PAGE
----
A lot needs to happen after a workplace injury. The injured worker receives medical attention, you file claims paperwork, and you conduct your investigation. Once you identify the root cause and contributing factors of the accident, you implement the needed steps to ensure it doesn’t happen again.

But what about when an accident almost happens? These near miss incidents typically go unreported, aren’t investigated, and no corrective actions are taken. But the problem remains, and perhaps the next time your employees won’t be so lucky.

Investigate a near miss as though it was an accident

The difference between a near miss and serious or fatal injury can be just a few inches. By conducting the same investigation for a near miss as you would a workplace injury you can identify problems and address them before someone gets hurt.

  • A supervisor normally leads the investigation—the most effective investigations also include managers and employees.
  • A good investigation also focuses on both what happened and why it happened—Learning the root cause of an incident and the contributing factors will help you identify and address potential problems that you may not have been aware of. Talking to witnesses right away is a critical step because the details are still fresh in their minds.
  • Identify all factors of an accident or near miss—This helps you make all of the changes necessary to ensure the incident doesn’t happen again. Follow-up steps could include new training or policies or engineering controls such as safeguarding of equipment or the purchasing of personal protective equipment.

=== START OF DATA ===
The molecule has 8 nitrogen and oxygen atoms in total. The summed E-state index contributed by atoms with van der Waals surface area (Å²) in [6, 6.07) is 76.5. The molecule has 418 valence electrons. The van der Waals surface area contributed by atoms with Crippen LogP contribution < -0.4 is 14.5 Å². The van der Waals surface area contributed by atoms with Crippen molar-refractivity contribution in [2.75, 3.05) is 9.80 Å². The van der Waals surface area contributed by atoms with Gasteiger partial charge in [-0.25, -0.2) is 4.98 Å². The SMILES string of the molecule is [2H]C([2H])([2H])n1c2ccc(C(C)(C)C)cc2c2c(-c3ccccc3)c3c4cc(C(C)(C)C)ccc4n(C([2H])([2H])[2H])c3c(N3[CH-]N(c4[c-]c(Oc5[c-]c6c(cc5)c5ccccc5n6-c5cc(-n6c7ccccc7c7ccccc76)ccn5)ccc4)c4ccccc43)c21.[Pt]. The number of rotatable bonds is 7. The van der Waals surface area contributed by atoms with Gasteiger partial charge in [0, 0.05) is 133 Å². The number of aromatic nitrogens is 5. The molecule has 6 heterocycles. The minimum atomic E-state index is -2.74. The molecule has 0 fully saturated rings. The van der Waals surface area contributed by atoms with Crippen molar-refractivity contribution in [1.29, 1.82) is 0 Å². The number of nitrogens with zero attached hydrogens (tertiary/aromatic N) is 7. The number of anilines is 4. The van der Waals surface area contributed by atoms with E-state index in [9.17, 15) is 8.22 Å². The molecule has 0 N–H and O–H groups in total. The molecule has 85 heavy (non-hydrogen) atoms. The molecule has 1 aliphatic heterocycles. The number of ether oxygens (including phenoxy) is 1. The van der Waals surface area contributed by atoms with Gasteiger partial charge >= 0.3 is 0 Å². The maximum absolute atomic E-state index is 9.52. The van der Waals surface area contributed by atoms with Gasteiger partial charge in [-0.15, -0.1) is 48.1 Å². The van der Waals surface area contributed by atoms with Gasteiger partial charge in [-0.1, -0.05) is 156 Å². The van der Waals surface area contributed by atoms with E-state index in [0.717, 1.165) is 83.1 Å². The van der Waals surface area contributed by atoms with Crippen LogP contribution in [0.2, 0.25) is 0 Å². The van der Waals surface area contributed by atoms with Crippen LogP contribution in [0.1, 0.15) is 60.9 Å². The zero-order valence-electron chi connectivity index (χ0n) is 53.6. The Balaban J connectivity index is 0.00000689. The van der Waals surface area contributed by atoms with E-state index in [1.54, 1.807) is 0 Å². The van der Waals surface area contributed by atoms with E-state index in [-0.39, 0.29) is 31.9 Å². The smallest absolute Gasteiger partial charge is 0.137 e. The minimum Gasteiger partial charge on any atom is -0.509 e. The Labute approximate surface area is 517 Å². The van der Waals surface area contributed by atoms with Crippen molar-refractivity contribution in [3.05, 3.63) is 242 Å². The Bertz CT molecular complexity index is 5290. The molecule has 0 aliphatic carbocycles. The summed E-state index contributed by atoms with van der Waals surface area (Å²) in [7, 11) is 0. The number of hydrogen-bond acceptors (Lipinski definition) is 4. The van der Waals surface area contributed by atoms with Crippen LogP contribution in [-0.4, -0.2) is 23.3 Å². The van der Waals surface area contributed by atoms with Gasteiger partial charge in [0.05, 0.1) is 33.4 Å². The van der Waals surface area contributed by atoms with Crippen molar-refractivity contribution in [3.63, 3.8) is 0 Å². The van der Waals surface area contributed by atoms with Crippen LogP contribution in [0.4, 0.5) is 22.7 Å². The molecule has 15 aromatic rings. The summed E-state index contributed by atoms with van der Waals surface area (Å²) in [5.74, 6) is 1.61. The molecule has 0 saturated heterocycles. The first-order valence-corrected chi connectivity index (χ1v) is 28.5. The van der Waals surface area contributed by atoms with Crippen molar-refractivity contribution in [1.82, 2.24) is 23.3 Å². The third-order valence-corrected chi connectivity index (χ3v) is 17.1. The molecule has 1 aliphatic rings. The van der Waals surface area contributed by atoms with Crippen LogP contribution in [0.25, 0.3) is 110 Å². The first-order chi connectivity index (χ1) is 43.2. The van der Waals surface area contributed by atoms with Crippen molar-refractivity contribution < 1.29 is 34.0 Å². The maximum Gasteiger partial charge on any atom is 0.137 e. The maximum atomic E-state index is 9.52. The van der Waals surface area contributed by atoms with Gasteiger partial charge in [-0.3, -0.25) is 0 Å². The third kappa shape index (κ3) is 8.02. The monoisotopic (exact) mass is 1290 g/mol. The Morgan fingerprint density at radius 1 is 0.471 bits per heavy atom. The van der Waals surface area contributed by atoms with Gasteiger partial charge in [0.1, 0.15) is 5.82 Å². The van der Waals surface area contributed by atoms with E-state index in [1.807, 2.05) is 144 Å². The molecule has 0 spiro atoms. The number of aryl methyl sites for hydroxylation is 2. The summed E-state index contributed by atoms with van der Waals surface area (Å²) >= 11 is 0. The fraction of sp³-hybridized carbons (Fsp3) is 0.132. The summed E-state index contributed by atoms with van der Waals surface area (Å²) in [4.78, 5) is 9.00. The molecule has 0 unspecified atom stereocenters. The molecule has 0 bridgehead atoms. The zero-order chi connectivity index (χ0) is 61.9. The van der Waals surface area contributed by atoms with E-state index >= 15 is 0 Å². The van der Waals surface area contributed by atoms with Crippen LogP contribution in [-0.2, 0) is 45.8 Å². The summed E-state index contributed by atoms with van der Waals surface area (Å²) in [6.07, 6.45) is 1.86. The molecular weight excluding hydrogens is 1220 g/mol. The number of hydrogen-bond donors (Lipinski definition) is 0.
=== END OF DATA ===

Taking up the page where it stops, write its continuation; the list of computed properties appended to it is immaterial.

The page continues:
Involve your employees

Your employees are a valuable resource when it comes to reporting near misses. Let them know you expect a report right away whenever a near miss (or actual accident) occurs. Other steps you can follow include:

  • Giving employees authority to stop work when an incident occurs. This encourages them to act right away instead of waiting until later and possibly forgetting to say anything.
  • Offering incentives for an immediate report. This could include a gift card, lunch, or special recognition during a meeting.
  • Focusing on the root cause. Keeping the focus on what happened and how to fix the problem, rather than placing blame, not only leads to a quicker solution, but demonstrates your commitment to a healthy workplace.

When a near miss occurs, a worker’s first thought might be “whew, that was close. Thankfully no one got hurt.” But then, because no one was hurt, it’s quickly forgotten.

Treat each near miss like an opportunity—an opportunity to identify what went wrong, make changes, and improve workplace safety.